PCR primers were made against a portion of the coding domain of mouse Munc13-1 (GenBank NM_001029873). Five hundred nanograms of RNA extracted from mouse cortical astrocytes with Trizol reagent was subjected to reverse transcription using Qiagen Omniscriot RT (Qiagen, Valencia, CA). With the primers described above, PCR was performed using Qiagen HotStar Taq (Figure 6(c)). The resultant PCR product was cloned into the pGEMT-Easy cloning vector (Promega) and transformed into XL-1 blue competent cells (Stratagene, La Jolla, CA). Blue/white screening on LB/AMP plates determined positive colonies which were maxiprepped and the inserts confirmed by restriction digest. Several inserts were sequenced using M13 forward and reverse primers on an Applied Biosystems (ABI; Foster City, CA) 3130XL sequencer. Resultant sequences were aligned with NM_001029873 using DNAStar MegAlign software (Madison, Wis) and 100% homology was confirmed.

2.8. Luciferase Assays

Astrocytes were subcultured into the inner wells of 96-well Corning white, clear-bottomed assay plates (Corning Inc, Corning, NY, USA) at 16,000 cells/well. Outer wells contained sterile water to prevent uneven evaporation during culturing. Plates were brought to an incubator adjacent to the luminometer (Synergy2, BioTek, Winooski, Vt, USA) at least 24 hours prior to assay to prevent unnecessary motion. Astrocytes were rinsed once with 50 μL of warmed NHS and rested for 40 minutes at room temperature. Following the addition of 60 μM OAG in 50 μL NHS (final concentration = 30 μM), plates were incubated at 34°C for 20 minutes inside the luminometer. Luciferase assay solution was made by adding 450 μL of NHS and 50 μL of water to Sigma’s ATP bioluminescence FLAAM assay reagent and incubating on ice for one hour. To assay for ATP release, 50 μL of luciferase assay solution was injected into each well, and relative light units (RLUs) were recorded by the luminometer for a continuous 20 minutes. Data was analyzed as an integral over 20 minutes (sum RLUs). Following each assay, the wells were emptied and plates were snap-frozen. Protein assays were conducted on the assay plates by adding 200 μL of the Pierce BCA Protein Assay Reagent A: Reagent B (1 : 50) mix (Pierce, Rockford, IL, USA) to the wells containing either cells or a BSA standard curve and incubated for 15 minutes at 37°C. Plates were then read using a BioRad Model 680 microplate reader (BioRad, Hercules, CA, USA) at 570 nm. Using the standard curve, the protein content of each well was estimated and used to normalized the integrated RLU measure. The control (DMSO) samples from each plate were randomized into two groups, “test” and “standard,” and the percent control was calculated as a percentage of the DMSO standard value.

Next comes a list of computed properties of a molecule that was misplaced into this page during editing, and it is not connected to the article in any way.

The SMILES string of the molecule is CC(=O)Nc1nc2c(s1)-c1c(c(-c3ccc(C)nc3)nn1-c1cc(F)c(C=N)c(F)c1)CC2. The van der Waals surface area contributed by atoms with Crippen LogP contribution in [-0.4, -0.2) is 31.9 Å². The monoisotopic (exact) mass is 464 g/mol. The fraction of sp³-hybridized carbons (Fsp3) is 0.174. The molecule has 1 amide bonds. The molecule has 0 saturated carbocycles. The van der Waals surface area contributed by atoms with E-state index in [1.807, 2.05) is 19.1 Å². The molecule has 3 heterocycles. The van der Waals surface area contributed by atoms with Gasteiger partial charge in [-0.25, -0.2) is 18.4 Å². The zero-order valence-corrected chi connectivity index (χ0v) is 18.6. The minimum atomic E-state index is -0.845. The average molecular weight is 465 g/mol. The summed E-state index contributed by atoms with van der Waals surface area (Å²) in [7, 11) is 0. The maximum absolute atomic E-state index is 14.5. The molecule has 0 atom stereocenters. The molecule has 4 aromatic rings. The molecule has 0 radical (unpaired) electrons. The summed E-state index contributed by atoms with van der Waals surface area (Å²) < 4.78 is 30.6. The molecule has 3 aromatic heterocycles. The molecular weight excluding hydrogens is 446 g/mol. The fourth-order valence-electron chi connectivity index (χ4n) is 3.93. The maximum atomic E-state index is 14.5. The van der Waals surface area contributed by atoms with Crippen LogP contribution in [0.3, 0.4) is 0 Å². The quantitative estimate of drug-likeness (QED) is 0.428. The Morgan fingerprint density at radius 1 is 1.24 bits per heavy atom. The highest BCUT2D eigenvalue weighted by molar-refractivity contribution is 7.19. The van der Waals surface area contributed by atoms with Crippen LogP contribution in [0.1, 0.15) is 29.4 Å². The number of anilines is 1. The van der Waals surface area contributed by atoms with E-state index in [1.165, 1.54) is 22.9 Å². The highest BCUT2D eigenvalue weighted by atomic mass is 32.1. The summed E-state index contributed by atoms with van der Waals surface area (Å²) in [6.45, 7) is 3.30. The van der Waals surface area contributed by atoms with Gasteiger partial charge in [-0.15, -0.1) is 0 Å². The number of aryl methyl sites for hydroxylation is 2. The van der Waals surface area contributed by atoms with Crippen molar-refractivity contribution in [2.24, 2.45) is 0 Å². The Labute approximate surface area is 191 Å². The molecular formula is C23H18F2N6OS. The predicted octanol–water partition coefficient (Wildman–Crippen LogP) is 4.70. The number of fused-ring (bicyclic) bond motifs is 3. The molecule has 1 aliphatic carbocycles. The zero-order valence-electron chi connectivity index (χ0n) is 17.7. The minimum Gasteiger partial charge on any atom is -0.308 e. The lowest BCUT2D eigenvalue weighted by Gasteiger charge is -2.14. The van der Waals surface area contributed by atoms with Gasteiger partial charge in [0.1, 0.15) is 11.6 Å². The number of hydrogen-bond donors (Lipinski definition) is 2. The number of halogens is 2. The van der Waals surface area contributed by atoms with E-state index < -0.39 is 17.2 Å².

3. Results

3.1. Experimental Design

To further examine the mechanisms underlying OAG-stimulated ATP release in astrocytes, I used a live calcium imaging approach. Each imaging session consisted of one coverslip imaged in three separate time periods ( , , and ) in a contiguous experiment. T1 served as a baseline control measuring the response of the astrocytes to OAG. After a 15-minute wash period, served as the experimental session where the response to OAG was examined in the presence of various drugs. After another 15-minute wash period, the imaging period was used to examine recovery of the astrocyte response to OAG.

3.2. OAG Induces Calcium Oscillations in Astrocytes

Similar to Hisatsune et al., I found that the application of OAG induced calcium oscillations in astrocytes (Figures 1(a), 1(b)1(d)). This response was dose dependent, being more robust in the presence of 100 μM OAG as compared to 30 μM OAG (data not shown). Figures 1(b)1(d) show 1-minute collapsed reconstructions of the cells represented by the traces in Figure 1(a). In Figures 1(b)1(d), and Supplemental Figure 1 the calcium signal can be seen as discreet oscillations represented by the appearance of high Fluo4 signals (yellow-red) in noncontiguous cells in separate regions of the imaging field. The calcium response persists in nominally calcium-free external solution, indicating that internal stores are the source of the calcium oscillations (Figure 1(e)). The specificity of this response to OAG was insured by use of the DAG analogue 1-stearoyl-2-arachidonyl-sn-glycerol (SAG), which permeates the cell membrane much less readily than OAG, and therefore shows an attenuated response (Figure 1(f)).

3.3. Astrocytes Release ATP in Response to OAG Application

I used the luciferase-luciferin reaction to examine OAG-stimulated astrocytes via luminometry. Astrocytes cultured in 96-well plates ( = one plate) released significantly more ATP in response to 30 μM of OAG than an addition of an equal volume of NHS containing 0.05% DMSO (Figure 2(d)). These results indicate that stimulation of the DAG arm of the Gq pathway leads to ATP release in cultured astrocytes.

3.4. Calcium Oscillations Are Induced by Activation of P2 Receptors by ATP

To test the hypothesis that the OAG-induced calcium oscillations were being induced in a paracrine manner by astrocytic ATP release, I used the ATP receptor blockers PPADS and Suramin in combination to block both P2Y and P2X receptors expressed in the cultured astrocytes. The astrocytic response to OAG was greatly diminished in the presence of ATP receptor antagonists (Figure 2(a)), indicating that the calcium response observed is downstream of ATP receptor activation. The enzyme apyrase degrades ATP to ADP, and ADP to AMP. In the presence of this enzyme, OAG application failed to induce calcium oscillations (Figure 2(b)). These results all appeared reversible upon the reapplication of OAG following washout, as summarized in Figure 2(c). Thus, the OAG-induced calcium oscillations result from the stimulation of astrocytic ATP receptors following astrocytic ATP release.

3.5. Astrocytic ATP Release Is Not Mediated by DAG Metabolites